evaluations. How many patients know anything about the care they are receiving?
Few. Remember, I diagnosed my own coronary disease and recent pulmonary embolus
and I had truly superior doctors. I trained with some of them and know them
all. These are the best in the city by reputation and judgment. No one is
perfect, especially us human doctors.
me quality is all about outcomes and how many doctors do you know who will tell
you what their batting average is? Few.
I got my heart by-passed at St. Luke’s, my idea of quality was the ability to
walk out of there a week later. Hell, yes I was satisfied and I was again 6
weeks ago when I walked out of St. Luke’s following major surgery having done
far less well previously at Hermann for a similar procedure.
like the mortgage market, the health care industrial complex has become an
apparent money making machine whose value is unknown to anyone, especially
those like Mr. Obama selling a market-based solution and then being surprised that
the prices rise and the price of life-saving therapy (new, anti-cancer drugs),
like that of affording a home in 2005, has started to escape the reach of the middle
I save my Countrywide award for sleight-of-hand for MD Anderson. I still cannot
understand how you hire more and more people, build more and more buildings,
and try to see more and more patients and still give the “best” in cancer care.
This is against every rule in medicine, organization management, and economics.
I don’t want to know the big number (total billings). I want to know what is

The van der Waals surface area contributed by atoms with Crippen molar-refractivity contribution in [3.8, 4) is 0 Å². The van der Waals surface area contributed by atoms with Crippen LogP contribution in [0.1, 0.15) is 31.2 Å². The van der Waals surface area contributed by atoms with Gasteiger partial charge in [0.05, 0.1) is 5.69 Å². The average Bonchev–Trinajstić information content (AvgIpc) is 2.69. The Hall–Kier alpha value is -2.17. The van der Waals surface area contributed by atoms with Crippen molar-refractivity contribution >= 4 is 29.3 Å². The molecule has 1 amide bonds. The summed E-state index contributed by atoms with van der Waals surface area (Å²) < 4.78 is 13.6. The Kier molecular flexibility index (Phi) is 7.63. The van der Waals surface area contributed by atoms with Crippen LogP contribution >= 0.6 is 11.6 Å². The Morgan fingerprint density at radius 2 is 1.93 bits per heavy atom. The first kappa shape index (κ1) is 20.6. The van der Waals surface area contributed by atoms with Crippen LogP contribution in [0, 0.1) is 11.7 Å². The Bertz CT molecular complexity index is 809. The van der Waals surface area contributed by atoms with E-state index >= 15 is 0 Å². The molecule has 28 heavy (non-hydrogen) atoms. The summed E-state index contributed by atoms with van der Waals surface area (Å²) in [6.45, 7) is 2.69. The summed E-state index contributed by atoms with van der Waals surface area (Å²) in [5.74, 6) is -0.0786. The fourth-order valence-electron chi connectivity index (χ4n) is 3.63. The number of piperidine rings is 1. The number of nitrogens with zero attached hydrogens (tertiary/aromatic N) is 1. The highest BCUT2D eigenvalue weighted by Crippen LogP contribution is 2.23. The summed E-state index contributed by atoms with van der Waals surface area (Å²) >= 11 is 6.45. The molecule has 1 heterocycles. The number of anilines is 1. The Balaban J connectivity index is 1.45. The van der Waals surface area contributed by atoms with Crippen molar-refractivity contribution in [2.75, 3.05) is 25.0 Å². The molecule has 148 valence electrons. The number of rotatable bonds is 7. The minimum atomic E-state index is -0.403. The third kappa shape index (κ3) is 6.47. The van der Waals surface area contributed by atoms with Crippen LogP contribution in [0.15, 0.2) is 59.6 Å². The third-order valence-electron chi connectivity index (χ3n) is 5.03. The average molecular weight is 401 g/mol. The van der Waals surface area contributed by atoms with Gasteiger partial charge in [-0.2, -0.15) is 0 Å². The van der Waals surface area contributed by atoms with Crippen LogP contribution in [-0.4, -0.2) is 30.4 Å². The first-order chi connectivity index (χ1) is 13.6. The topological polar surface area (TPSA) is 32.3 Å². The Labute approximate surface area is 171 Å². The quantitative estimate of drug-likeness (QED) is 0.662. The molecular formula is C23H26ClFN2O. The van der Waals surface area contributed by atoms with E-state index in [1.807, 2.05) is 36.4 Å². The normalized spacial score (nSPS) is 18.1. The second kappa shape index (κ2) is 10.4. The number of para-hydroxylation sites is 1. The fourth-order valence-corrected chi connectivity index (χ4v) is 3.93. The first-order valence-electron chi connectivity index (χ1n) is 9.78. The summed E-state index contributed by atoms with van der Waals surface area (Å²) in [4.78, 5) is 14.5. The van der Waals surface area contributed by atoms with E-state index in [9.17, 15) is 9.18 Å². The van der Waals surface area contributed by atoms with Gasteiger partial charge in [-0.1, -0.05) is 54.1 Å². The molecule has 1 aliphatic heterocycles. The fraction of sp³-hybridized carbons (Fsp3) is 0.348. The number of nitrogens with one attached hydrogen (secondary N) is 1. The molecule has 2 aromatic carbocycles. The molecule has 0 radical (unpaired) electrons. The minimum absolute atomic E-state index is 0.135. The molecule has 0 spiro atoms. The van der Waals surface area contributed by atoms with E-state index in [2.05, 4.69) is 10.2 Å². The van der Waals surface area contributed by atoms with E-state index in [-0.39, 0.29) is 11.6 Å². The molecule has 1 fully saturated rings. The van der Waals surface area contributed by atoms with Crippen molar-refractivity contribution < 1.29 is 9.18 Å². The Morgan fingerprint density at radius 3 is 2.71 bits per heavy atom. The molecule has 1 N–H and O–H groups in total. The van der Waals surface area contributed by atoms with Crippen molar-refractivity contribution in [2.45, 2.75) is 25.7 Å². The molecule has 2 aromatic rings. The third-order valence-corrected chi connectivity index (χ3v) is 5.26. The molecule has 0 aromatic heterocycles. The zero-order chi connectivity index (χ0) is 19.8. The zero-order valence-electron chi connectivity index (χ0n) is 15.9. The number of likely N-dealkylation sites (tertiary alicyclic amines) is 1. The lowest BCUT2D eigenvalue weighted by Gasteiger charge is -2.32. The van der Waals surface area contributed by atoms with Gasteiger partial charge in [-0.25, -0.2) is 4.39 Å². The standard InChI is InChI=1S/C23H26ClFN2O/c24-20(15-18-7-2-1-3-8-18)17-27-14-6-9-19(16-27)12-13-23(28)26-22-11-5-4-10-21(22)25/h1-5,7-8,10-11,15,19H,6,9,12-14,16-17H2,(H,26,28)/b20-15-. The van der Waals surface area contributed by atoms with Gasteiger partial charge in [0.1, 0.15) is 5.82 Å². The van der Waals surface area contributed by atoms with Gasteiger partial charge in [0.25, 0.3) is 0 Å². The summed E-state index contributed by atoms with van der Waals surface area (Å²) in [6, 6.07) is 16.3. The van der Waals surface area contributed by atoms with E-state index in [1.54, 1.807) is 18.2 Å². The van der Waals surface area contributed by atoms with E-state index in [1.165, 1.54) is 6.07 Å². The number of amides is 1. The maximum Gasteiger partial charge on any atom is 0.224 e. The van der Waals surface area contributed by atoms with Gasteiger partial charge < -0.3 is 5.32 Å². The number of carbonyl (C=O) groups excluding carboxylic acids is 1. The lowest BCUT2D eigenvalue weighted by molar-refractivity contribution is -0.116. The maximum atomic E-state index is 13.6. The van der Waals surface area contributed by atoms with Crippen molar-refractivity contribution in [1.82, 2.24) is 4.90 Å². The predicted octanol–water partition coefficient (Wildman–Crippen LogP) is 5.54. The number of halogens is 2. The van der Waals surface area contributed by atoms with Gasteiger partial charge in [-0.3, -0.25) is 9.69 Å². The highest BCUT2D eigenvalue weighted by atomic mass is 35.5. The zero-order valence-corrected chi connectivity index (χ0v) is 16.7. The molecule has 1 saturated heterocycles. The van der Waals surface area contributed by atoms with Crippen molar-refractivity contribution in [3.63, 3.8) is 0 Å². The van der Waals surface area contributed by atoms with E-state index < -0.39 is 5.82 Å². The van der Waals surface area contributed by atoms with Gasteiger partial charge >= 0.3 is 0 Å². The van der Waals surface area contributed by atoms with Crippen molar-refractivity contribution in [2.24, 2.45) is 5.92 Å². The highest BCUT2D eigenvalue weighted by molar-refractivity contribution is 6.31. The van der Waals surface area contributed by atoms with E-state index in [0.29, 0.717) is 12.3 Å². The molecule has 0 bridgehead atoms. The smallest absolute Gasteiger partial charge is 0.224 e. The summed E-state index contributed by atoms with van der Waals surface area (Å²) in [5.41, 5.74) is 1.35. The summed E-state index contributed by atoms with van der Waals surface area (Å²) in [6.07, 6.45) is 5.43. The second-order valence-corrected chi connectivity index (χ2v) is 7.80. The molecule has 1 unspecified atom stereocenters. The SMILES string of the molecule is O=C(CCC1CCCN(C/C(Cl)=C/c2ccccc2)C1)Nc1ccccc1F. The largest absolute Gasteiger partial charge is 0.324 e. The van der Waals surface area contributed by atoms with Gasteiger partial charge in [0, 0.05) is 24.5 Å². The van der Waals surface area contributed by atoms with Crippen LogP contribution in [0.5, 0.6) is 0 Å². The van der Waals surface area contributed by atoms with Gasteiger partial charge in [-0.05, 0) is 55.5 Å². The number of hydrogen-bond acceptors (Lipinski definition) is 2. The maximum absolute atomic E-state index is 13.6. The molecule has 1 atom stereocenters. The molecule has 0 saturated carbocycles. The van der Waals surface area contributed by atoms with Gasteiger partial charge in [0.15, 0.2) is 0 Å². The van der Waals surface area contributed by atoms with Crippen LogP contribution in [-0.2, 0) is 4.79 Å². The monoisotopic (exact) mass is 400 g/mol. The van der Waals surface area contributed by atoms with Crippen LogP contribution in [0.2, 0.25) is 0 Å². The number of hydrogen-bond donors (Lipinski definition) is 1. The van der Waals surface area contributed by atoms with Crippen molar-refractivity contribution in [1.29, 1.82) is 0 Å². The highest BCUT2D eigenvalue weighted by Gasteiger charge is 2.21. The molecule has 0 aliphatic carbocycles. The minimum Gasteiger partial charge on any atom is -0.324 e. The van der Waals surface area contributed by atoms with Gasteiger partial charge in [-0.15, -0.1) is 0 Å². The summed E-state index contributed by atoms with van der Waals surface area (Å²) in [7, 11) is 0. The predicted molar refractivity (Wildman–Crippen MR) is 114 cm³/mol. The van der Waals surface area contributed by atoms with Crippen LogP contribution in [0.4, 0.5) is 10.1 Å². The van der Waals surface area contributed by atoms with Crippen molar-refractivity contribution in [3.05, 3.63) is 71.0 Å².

likely a far smaller one: how much does MD Anderson make on the next patient it
sees, and how much does hiring the next surgeon actually cost in a fully
allocated model, which I doubt anyone has?
wonder how many people who MD Anderson could help are turned away because they
cannot pass the green screen?
wonder how many patients do not get what their oncologist thinks is best simply
because the insurer will not cover it, the FDA will not sanction it, or the
patient’s family cannot afford it?
if I was going to judge the quality of medical care, I might start with a
source other than US News and World
Report. Heck, why not see how many stars MD Anderson gets on Yelp or
Amazon? There must be an app for that!
the next hit reality TV show will be a real-life version of the Firesign
Theater’s Beat the Reaper in which doctors will compete at diagnosing a real
person’s illness and giving them curative treatment on time.
believe the American health care market and MD Anderson, in particular, are due
for a major “correction.” The sooner the better.
I can say is that I am glad I got out and did so by getting fired because I
protested that the quality of care I was overseeing was inadequate. Silly me
for mistaking my supervisor for someone who might actually care.
6 thoughts on “The NEXT “Big Short”: American Health Care”
Outstanding Len! You really need to get this published as an op-ed. Your analysis finally clarifies the current situation in health care, and does it using an analogy that we can all understand.
OK. Help me. Who would publish this?
Send it to the Times…
OK. I need to rework it. Thanks. LZ
Yes, I would depersonalize it and perhaps add more data concerning how rapidly medical centers are expanding and conforming to a business model that is inappropriate for healthcare; and not only inappropriate with respect to the common good, but bound to follow the same trajectory as the housing bubble, and fail. I haven't seen anything written that addresses this possibility, only analyses that state what is happening, not likely outcomes.
OK. Stay tuned